Vor meiner Tür auf einer Matte
[Before my door upon a mat]
So what's better: share your life, or live alone?
One day the rat – a not exactly popular kind of animal – turns up unbidden at the man’s front door. ‘"Do come in!" I rarely say / – she mostly slips in anyway.’ – thus begins Nadia Budde’s rhyming tale. Without the least stirrings of conscience the rat expropriates the man’s slippers (far too small though they are), commandeers the comfortable brown armchair in the living room, and hogs the bathroom. The man spells out all the rat’s disagreeable traits and habits, and complains bitterly to the reader. He can’t even read in peace: ‘If in a book I seek good cheer, / her constant snuffling fills my ear.’
This uninvited togetherness makes him blow his top at some point, and all of a sudden there’s no longer any sign of the rat: an abrupt, unexpected turn of events – and one that creates a new kind of tension. Who would have thought it, but this new situation doesn’t suit the man either. He now misses all the things that previously got on his nerves. Living all on his own for any length of time isn’t much fun after all. And what a marvel: ‘Some time later I come back / – she’s right there, and brings the joy I lack!’
Nadia Budde succeeds in giving effective narrative and pictorial shape to a topic relevant to all of us. As in all Budde’s other books, both children and adults can approach this one from a whole variety of different vantage points. How close can we live to other people, and how much personal space does each of us need? With biting humour Budde captures typical situations, and lets the story carry on beyond the supposed happy ending: as the rat lies there snoring by the man’s side with an entire tribe of rats standing just outside the front door, we immediately realise that new conflicts lie ahead.
This is an altogether compelling idea for a book. ‘I can’t tell where my ideas come from’, Nadia Budde has remarked, ‘But especially in the case of this book the idea presented itself quite suddenly and, in contrast to my other books, in almost fully fledged form.’ Her catchy rhymes make it very easy for anyone wanting to read the book to a child: with its pithiness and punchy rhythms it is perfect for reading aloud. It’s clear from Budde’s own work that she has a high regard for Wilhelm Busch, Joachim Ringelnatz, Dr Seuss and Robert Gernhardt.
‘Image and text are so intimately related that that it’s difficult to say which comes first’, says this Berlin author. ‘The two aspects complement and support each other, and each arises out of the other.’ Her illustrations are done in a particular and unmistakable style, which has fascinated readers right from her debut in 1999. The board book ‘Eins Zwei Drei Tier’ (English-language edition: ‘One, Two, Three, Me’) was immediately awarded the German Youth Literature Prize. She begins by using felt-tip pens and brushes with black ink. She then scans her drawings, and only adds colour at the digital stage. There is little in the way of backgrounds – instead, physical spaces are merely hinted at, with just a telling ‘prop’ or two; the free-flowing outlines of the figures are strongly drawn in black, and the figures themselves have marked facial expressions – a feature that is particularly important to Budde. It is these elements that constitute the chief characteristics of her pictorial language.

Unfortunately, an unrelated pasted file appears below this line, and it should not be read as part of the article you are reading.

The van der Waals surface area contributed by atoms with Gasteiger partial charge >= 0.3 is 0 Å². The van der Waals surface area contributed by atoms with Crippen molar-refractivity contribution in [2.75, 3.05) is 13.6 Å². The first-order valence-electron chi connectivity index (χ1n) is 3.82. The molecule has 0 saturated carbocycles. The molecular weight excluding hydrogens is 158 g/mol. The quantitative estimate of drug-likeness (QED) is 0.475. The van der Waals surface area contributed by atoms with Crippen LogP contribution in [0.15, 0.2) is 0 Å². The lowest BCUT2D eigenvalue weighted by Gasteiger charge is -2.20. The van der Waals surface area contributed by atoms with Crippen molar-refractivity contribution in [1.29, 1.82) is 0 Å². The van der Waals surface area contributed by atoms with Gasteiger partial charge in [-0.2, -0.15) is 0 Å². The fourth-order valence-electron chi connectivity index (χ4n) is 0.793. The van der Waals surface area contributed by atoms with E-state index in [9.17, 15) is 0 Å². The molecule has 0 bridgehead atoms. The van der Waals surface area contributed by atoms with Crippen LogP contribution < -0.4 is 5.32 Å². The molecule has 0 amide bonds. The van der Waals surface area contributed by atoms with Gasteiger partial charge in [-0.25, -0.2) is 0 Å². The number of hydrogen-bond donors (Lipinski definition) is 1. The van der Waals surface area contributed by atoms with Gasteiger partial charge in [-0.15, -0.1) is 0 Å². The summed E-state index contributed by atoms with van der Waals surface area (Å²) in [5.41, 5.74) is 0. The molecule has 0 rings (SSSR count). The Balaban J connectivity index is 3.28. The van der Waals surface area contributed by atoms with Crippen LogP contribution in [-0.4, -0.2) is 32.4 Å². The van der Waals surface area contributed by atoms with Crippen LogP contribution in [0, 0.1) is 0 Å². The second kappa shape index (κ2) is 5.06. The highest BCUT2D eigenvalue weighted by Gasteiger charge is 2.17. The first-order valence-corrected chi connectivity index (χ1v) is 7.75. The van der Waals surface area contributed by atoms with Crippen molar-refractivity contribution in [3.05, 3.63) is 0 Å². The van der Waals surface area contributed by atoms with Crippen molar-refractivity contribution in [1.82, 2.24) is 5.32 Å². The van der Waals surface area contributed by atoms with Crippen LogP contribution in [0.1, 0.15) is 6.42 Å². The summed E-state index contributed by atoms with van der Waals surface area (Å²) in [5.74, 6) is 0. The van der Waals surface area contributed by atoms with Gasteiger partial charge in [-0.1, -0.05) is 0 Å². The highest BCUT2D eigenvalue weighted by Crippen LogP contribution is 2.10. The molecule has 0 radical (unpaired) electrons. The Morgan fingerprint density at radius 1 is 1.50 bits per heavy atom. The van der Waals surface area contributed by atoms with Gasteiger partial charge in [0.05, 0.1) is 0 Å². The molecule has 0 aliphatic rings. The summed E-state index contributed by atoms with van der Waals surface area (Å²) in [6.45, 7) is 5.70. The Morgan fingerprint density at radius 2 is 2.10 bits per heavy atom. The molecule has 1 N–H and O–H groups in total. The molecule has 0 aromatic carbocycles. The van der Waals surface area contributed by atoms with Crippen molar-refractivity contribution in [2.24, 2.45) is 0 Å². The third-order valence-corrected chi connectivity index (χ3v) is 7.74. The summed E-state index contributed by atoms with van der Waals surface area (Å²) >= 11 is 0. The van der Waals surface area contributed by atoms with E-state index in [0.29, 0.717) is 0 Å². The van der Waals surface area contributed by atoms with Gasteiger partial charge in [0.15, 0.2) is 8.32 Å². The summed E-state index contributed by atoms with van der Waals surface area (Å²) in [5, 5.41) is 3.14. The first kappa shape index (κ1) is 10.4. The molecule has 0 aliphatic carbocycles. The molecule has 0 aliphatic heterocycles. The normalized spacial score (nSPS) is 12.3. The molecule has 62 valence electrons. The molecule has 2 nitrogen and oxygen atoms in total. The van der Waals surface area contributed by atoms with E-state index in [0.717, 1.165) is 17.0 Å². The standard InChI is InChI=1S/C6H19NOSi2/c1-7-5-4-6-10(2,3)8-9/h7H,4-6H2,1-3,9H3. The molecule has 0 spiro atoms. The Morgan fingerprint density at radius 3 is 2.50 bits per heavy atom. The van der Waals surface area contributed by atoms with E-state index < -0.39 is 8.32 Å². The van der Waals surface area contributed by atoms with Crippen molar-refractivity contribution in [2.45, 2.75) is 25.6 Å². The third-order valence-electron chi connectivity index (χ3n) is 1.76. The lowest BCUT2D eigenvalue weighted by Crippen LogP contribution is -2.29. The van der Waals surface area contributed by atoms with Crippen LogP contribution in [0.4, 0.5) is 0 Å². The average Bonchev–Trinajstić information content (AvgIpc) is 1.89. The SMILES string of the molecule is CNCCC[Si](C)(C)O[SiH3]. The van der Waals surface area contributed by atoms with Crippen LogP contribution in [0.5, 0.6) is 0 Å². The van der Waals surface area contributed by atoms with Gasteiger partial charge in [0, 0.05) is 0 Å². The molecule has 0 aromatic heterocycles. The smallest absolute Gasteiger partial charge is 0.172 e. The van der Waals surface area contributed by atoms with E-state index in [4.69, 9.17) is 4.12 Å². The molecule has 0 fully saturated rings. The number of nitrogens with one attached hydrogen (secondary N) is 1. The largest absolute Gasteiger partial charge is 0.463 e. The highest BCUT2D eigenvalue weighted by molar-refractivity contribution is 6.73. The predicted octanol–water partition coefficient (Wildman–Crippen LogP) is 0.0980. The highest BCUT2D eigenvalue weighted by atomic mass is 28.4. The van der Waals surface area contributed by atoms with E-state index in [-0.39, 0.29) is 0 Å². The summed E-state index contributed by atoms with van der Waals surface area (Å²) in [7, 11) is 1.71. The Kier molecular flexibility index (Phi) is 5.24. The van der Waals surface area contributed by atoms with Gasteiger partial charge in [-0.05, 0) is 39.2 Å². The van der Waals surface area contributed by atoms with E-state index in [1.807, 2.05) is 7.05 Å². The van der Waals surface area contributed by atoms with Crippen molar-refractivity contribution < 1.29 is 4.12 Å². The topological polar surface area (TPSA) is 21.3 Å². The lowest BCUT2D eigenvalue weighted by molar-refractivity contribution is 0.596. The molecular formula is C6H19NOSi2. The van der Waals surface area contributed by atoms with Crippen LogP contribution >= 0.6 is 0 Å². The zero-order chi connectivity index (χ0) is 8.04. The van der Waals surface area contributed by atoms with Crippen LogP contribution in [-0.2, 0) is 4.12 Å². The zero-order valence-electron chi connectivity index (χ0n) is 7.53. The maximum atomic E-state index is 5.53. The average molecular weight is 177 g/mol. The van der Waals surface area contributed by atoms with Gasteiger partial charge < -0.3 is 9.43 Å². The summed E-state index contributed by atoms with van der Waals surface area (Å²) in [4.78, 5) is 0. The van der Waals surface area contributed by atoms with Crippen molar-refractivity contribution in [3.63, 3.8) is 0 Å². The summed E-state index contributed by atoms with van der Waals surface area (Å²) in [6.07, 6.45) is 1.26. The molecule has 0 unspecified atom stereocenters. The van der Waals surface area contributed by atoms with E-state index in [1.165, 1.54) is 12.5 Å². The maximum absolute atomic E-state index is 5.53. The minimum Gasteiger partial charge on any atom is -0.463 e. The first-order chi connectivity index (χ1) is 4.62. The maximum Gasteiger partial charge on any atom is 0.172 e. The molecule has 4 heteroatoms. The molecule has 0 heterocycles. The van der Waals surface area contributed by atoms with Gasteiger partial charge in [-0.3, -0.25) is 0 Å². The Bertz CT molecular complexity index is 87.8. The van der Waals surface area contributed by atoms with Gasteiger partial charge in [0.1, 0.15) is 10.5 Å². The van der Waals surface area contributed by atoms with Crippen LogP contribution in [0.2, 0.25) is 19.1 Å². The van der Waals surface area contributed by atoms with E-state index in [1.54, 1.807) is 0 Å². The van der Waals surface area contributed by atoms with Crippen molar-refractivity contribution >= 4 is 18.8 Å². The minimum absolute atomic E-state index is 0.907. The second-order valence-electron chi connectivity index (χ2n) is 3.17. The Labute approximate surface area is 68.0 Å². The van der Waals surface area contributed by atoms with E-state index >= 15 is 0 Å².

The round white eyes of her figures are especially striking, and so too, in this book, are the unexpected similarities between rat and human. This is a perspective that Budde had already played with in her earlier book ‘Und irgendwo gibt es den Zoo’ (‘Who knows where, there’s a zoo out there’). And when Budde arranges the two figures on an armchair, a remarkable symmetry becomes apparent in the depiction of their hair, ears, nose, mouth and chin – except that the rat is decidedly bigger than the man! Another characteristic Nadia Budde feature is the fact that the typography is integral to her design. ‘The script is part of the drawing’, says Budde; ‘When I first create the illustration, I include the writing at the same time.’ This element, too, helps to make her clever, witty and offbeat picture books instantly recognisable.
By Antje Ehmann, 21.02.2017
Antje Ehmann is a freelance journalist. Specialising in books for children and young adults, she writes for various publications including ‘Neue Zürcher Zeitung’, ‘BuchMarkt’, ‘BÜCHER-MAGAZIN’, ‘dpa-Kindernachrichten’ and ‘mare’. From 2011 to 2014 she was a member of the Critics’ Jury for the German Youth Literature Prize (Deutscher Jugendliteraturpreis), and in 2016 she became a member of the jury for the Illustration Prize for Children’s and Youth Literature (Illustrationspreis für Kinder- und Jugendliteratur) offered by the Gemeinschaftswerk der evangelischen Publizistik.
Nadia Budde’s protagonist is no longer master in his own house: he has a visitor who won’t stop visiting – namely the rat. There she is, standing on his doormat every day when he arrives home, very cheerful and very large. And once inside the house she dons his slippers and makes herself completely at home: on his sofa, on his piano stool, in his bed. Always pushing herself to the fore, she has first go at the bath, the fridge, the mirror. She monopolises the phone, she’s loud and irritating, until it’s all too much even for our long-suffering hero, and he finally blows his top. Then all of a sudden, she’s gone. Oh dear! Instead of feeling relieved, our hero is overcome with sadness and his home seems desolate. So he ups and offs on his personal search.
Nadia Budde creates rhymes as easily as if she only ever spoke in verse, and her illustrations unerringly convey the complex emotions at work in this at once touching and amusing domestic set-up.
(Text: Peter Hammer Verlag)